Andrew Schwartz, University of Pittsburgh
Dr. Schwartz received his Ph.D. from the University of Minnesota in 1984 with a thesis entitled "Activity in the Deep Cerebellar Nuclei During Normal and Perturbed Locomotion". He then went on to a postdoctoral fellowship at the Johns Hopkins School of Medicine where he worked with Dr. Apostolos Georgopoulos, who was developing the concept of directional tuning and population-based movement representation in the motor cortex. While there, Schwartz was instrumental in developing the basis for three-dimensional trajectory representation in the motor cortex. In 1988, Dr. Schwartz began his independent research career at the Barrow Neurological Institute in Phoenix. There, he developed a paradigm to explore the continuous cortical signals generated throughout volitional arm movements. This was done using monkeys trained to draw shapes while recording single-cell activity from their motor cortices. After developing the ability to capture a high fidelity representation of movement intention from the motor cortex, Schwartz teamed up with engineering colleagues at Arizona State University to develop cortical neural prosthetics. The work has progressed to the point that monkeys can now use these recorded signals to control motorized arm prostheses to reach out grasp a piece of food and return it to the mouth. Schwartz moved from the Barrow Neurological Institute to the Neurosciences Institute in San Diego in 1995 and then to the University of Pittsburgh in 2002. In addition to the prosthetics work, he has continued to utilize the neural trajectory representation to better understand the transformation from intended to actual movement using motor illusions in a virtual reality environment.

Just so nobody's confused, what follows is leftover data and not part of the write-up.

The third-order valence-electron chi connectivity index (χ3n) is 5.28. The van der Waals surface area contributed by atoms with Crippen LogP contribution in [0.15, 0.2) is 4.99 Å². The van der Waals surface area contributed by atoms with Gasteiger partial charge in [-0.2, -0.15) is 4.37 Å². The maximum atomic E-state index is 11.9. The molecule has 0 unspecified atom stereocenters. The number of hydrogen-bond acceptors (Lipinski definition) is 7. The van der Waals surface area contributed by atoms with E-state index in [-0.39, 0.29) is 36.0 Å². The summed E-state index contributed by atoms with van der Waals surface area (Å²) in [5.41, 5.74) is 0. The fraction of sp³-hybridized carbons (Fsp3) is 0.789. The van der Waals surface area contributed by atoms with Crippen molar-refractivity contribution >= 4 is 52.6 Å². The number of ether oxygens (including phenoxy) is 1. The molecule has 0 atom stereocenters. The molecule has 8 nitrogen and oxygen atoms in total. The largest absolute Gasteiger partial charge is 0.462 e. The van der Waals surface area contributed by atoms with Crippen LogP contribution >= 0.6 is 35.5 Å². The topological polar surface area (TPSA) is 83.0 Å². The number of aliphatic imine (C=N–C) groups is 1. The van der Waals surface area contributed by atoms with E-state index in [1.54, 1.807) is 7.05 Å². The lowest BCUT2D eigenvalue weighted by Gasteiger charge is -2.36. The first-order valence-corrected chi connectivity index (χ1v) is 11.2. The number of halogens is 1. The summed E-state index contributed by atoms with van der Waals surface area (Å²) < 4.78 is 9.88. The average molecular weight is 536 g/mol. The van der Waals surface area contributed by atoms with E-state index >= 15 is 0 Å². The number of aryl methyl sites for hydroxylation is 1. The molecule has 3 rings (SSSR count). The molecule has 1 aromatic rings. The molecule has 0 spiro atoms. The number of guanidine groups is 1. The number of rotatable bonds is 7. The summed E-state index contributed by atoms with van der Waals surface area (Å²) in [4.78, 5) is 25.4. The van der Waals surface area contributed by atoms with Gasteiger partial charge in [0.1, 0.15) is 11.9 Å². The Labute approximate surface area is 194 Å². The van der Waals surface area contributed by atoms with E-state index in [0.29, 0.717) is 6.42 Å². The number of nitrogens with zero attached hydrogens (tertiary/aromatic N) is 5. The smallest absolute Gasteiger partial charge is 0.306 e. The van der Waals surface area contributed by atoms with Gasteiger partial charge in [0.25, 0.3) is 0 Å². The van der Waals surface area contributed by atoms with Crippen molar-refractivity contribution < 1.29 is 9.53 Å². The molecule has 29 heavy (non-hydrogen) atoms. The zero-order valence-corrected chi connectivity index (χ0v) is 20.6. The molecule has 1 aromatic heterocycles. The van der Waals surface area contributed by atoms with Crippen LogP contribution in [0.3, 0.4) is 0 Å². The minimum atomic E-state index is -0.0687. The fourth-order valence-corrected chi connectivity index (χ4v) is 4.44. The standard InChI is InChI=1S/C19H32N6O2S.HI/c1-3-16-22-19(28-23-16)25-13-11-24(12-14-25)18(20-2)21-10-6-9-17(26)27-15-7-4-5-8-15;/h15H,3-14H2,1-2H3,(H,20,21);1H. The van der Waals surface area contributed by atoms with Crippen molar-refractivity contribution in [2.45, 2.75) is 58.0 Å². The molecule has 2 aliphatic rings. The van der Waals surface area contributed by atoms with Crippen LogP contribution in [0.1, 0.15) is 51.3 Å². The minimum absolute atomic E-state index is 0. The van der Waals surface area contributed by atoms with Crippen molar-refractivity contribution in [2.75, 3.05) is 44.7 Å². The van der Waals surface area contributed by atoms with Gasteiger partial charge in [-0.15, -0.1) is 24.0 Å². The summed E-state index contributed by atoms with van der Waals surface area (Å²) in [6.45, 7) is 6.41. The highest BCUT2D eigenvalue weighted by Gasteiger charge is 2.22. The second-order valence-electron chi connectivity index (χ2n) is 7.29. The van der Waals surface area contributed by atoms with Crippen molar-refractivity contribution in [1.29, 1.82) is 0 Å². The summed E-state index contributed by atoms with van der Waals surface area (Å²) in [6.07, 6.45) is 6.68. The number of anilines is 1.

Jerrold L. Vitek, University of Minnesota
Jerry Vitek, M.D, Ph.D. is the Chairman of Neurology at the University of Minnesota. He is a physician scientist (neuroscience) and movement disorders specialist. Dr. Vitek’s clinical focus is deep brain stimulation for the treatment of Parkinson’s disease, dysotnia and movement disorders and exploring its implementation for the treatment of other neurological and psychiatric disorders. His basic science work is in systems neuroscience examining the role of the basal ganglia thalamocrtical circuitry in the pathophysiology of Parkinson’s disease, dystonia and other neurological disorders. He has a very active basic science laboratory with multiple research projects and NIH funding to support these projects. His laboratory group includes basic scientists, physician scientists, biomedical engineers and scientists with strong interest in techniques using 3T, 7T and greater MR imaging. They a collaborative group across multiple disciplines addressing basic science questions that have direct translation to clinical problems.
Patricia D. Hurn, Ph.D., The University of Texas System
Dr. Hurn is Associate Vice Chancellor for Health Research at The University of Texas System located in Austin, Texas. She serves as the chief health research officer to UT System Administration and its six academic health center campuses. Her focus is on building collaborative models of bio-health research, creating innovative science education programs, and construction of technological systems and infrastructure for the mission of discovery.
In addition to her UT system leadership role, Dr. Hurn is an active neuroscientist and internationally known for her work in understanding the cellular and molecular basis of gender differences in response to experimental brain injury. She is appointed as Research Professor in Neurobiology in the College of Natural Sciences of the University of Texas at Austin. Dr. Hurn directs a translational laboratory that studies the role of hormone in post-stroke immunology, generously funded by the National Institutes of Health.